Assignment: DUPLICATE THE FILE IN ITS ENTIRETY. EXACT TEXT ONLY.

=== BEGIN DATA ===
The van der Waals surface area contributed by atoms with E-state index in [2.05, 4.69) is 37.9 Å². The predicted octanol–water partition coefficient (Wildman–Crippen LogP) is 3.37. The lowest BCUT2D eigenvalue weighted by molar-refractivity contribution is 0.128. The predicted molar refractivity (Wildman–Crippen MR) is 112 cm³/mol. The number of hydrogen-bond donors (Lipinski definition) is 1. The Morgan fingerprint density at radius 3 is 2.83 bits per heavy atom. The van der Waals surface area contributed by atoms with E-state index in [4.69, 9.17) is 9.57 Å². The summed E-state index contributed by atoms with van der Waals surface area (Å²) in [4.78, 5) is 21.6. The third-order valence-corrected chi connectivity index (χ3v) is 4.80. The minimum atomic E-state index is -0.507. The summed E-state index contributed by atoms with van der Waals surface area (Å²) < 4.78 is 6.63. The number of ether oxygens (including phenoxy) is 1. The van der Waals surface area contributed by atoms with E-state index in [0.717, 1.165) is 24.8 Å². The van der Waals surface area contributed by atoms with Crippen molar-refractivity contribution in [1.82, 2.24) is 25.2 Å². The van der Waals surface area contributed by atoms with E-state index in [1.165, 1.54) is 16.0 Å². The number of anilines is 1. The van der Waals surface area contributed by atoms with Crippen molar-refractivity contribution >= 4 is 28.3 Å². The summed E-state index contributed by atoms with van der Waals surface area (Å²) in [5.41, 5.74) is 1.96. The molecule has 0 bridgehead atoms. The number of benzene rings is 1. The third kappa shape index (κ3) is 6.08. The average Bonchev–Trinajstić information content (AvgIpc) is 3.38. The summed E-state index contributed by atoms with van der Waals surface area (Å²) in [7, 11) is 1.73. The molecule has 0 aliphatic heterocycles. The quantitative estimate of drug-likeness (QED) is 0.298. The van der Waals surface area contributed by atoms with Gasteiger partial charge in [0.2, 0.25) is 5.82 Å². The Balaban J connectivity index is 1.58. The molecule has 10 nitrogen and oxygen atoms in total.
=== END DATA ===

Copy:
The van der Waals surface area contributed by atoms with E-state index in [2.05, 4.69) is 37.9 Å². The predicted octanol–water partition coefficient (Wildman–Crippen LogP) is 3.37. The lowest BCUT2D eigenvalue weighted by molar-refractivity contribution is 0.128. The predicted molar refractivity (Wildman–Crippen MR) is 112 cm³/mol. The number of hydrogen-bond donors (Lipinski definition) is 1. The Morgan fingerprint density at radius 3 is 2.83 bits per heavy atom. The van der Waals surface area contributed by atoms with E-state index in [4.69, 9.17) is 9.57 Å². The summed E-state index contributed by atoms with van der Waals surface area (Å²) in [4.78, 5) is 21.6. The third-order valence-corrected chi connectivity index (χ3v) is 4.80. The minimum atomic E-state index is -0.507. The summed E-state index contributed by atoms with van der Waals surface area (Å²) < 4.78 is 6.63. The number of ether oxygens (including phenoxy) is 1. The van der Waals surface area contributed by atoms with E-state index in [0.717, 1.165) is 24.8 Å². The van der Waals surface area contributed by atoms with Crippen molar-refractivity contribution in [1.82, 2.24) is 25.2 Å². The van der Waals surface area contributed by atoms with E-state index in [1.165, 1.54) is 16.0 Å². The number of anilines is 1. The van der Waals surface area contributed by atoms with Crippen molar-refractivity contribution >= 4 is 28.3 Å². The summed E-state index contributed by atoms with van der Waals surface area (Å²) in [5.41, 5.74) is 1.96. The molecule has 0 bridgehead atoms. The number of benzene rings is 1. The third kappa shape index (κ3) is 6.08. The average Bonchev–Trinajstić information content (AvgIpc) is 3.38. The summed E-state index contributed by atoms with van der Waals surface area (Å²) in [7, 11) is 1.73. The molecule has 0 aliphatic heterocycles. The quantitative estimate of drug-likeness (QED) is 0.298. The van der Waals surface area contributed by atoms with Gasteiger partial charge in [0.2, 0.25) is 5.82 Å². The Balaban J connectivity index is 1.58. The molecule has 10 nitrogen and oxygen atoms in total.